Physics equations/06-Uniform Circular Motion and Gravitation/A:proofs
Three proofs are offered for the acceleration of uniform circular motion. A fourth proof involves Kepler's third law, which was used by Newton to conclude that the force law was an inverse-square law.
- The first uses geometry and for that reason represents a simplified version of how Newton presented the concept to the world.
- The second uses calculus; this proof is actually easier to learn than the geometrical proof.
- The inverse square law can be deduced from Kepler's third law. But the inverse square law has deep consequences that allow for Maxwell's equations to exist. This latter statement is not easy to establish, so for now we simply point out the geometric relationship between gravity and butterguns.
- An advanced discussion allows for curvilinear motion that is neither circular nor uniform; this proof uses methods associated with general relativity.
- 1 Geometrical proof of equation for uniform circular motion
- 2 CALCULUS-based proof of formula for uniform circular motion
- 3 Derivation of Kepler's third law from the inverse square law
- 4 CALCULUS-based (and very advanced) proof of formula for general case (curvilinear motion)
- 5 References
Geometrical proof of equation for uniform circular motion
Using the figure we define the distance traveled by a particle during a brief time interval, , and the (vector) change in velocity:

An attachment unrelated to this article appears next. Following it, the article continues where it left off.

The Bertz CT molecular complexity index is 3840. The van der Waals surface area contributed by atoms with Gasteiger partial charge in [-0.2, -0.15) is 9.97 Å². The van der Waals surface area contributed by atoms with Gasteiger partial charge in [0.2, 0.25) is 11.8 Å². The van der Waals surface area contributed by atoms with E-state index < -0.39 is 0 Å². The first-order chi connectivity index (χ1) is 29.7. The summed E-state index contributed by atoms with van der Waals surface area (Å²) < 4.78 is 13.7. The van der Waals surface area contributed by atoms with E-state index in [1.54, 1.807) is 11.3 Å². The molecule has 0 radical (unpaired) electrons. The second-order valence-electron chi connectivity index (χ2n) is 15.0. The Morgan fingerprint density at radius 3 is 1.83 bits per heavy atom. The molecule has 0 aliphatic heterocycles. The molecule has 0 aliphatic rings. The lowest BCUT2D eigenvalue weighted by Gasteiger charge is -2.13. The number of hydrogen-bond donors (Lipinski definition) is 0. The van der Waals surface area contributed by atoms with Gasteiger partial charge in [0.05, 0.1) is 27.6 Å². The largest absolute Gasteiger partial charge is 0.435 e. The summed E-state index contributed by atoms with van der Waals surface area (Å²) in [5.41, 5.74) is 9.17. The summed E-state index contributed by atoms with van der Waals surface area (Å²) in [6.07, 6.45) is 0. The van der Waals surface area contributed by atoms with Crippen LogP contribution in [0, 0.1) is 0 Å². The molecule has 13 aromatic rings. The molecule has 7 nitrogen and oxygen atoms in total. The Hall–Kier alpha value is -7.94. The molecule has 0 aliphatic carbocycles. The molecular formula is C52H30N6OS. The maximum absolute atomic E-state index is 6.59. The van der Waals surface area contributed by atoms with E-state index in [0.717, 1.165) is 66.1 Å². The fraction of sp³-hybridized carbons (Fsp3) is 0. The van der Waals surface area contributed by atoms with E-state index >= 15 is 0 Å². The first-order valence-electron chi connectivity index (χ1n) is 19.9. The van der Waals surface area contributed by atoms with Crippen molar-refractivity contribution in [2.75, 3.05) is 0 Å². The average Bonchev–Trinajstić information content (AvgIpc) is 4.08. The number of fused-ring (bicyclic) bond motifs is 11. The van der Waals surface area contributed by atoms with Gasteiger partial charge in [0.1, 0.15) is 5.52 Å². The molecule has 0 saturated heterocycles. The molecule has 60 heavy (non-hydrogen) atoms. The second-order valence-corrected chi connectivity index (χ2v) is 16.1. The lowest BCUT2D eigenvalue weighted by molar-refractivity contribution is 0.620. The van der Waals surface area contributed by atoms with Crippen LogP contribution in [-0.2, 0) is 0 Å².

1 , and
2 (rate times time equals distance).
3 (definition of acceleration).
4 (taking the absolute value of both sides).
5 (by similar triangles). Substituting (2) and (4) yields:
6 , which leads to , and therefore:
See this quiz based on this proof.
CALCULUS-based proof of formula for uniform circular motion
Take the derivative twice to get first then :
Obtain the desired result by taking the magnitude of each vector (i.e. a = (ax2+ay2)1/2).
Derivation of Kepler's third law from the inverse square law
Kepler's third law for circular orbits states that when an object orbits a massive central body, the cube of the distance is proportional to the square of the period. Newton showed that the proportionality constant is proportional to M, the mass of the central body. This allows one to deduce the mass of a planet from the motion of its moons. A generalization to the case where the mass ratio is not large (or small) allows us to deduce the mass of both stars in a binary star system.
- , where m is the mass of the orbiting object, and M>>m is the mass of the central body, and r is the radius (assuming a circular orbit).
- , where m is the mass of the orbiting object, and M>>m is the mass of the central body, and r is the radius (assuming a circular orbit). After some algebra:
A reveral of these steps allows one to derive the inverse square law from Kepler's third law.